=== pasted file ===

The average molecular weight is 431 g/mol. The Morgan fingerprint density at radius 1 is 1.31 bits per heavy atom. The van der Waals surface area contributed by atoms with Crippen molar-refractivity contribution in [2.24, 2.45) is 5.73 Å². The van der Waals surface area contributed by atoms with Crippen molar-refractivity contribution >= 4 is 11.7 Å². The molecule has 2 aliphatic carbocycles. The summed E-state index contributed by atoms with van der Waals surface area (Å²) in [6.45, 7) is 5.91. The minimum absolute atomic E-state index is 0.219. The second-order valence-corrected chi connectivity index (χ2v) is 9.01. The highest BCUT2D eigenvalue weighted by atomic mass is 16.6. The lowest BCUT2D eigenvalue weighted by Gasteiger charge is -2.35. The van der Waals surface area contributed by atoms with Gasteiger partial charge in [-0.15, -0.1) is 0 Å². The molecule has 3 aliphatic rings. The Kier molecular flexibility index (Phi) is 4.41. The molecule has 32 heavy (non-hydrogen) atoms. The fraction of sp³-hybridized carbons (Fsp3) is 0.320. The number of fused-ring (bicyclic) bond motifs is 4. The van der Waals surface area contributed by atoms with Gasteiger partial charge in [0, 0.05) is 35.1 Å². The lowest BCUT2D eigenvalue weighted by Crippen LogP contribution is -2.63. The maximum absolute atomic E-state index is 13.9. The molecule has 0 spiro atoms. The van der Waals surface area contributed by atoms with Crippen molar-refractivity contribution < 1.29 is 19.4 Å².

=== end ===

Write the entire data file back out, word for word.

The average molecular weight is 431 g/mol. The Morgan fingerprint density at radius 1 is 1.31 bits per heavy atom. The van der Waals surface area contributed by atoms with Crippen molar-refractivity contribution in [2.24, 2.45) is 5.73 Å². The van der Waals surface area contributed by atoms with Crippen molar-refractivity contribution >= 4 is 11.7 Å². The molecule has 2 aliphatic carbocycles. The summed E-state index contributed by atoms with van der Waals surface area (Å²) in [6.45, 7) is 5.91. The minimum absolute atomic E-state index is 0.219. The second-order valence-corrected chi connectivity index (χ2v) is 9.01. The highest BCUT2D eigenvalue weighted by atomic mass is 16.6. The lowest BCUT2D eigenvalue weighted by Gasteiger charge is -2.35. The van der Waals surface area contributed by atoms with Gasteiger partial charge in [-0.15, -0.1) is 0 Å². The molecule has 3 aliphatic rings. The Kier molecular flexibility index (Phi) is 4.41. The molecule has 32 heavy (non-hydrogen) atoms. The fraction of sp³-hybridized carbons (Fsp3) is 0.320. The number of fused-ring (bicyclic) bond motifs is 4. The van der Waals surface area contributed by atoms with Gasteiger partial charge in [0, 0.05) is 35.1 Å². The lowest BCUT2D eigenvalue weighted by Crippen LogP contribution is -2.63. The maximum absolute atomic E-state index is 13.9. The molecule has 0 spiro atoms. The van der Waals surface area contributed by atoms with Crippen molar-refractivity contribution < 1.29 is 19.4 Å².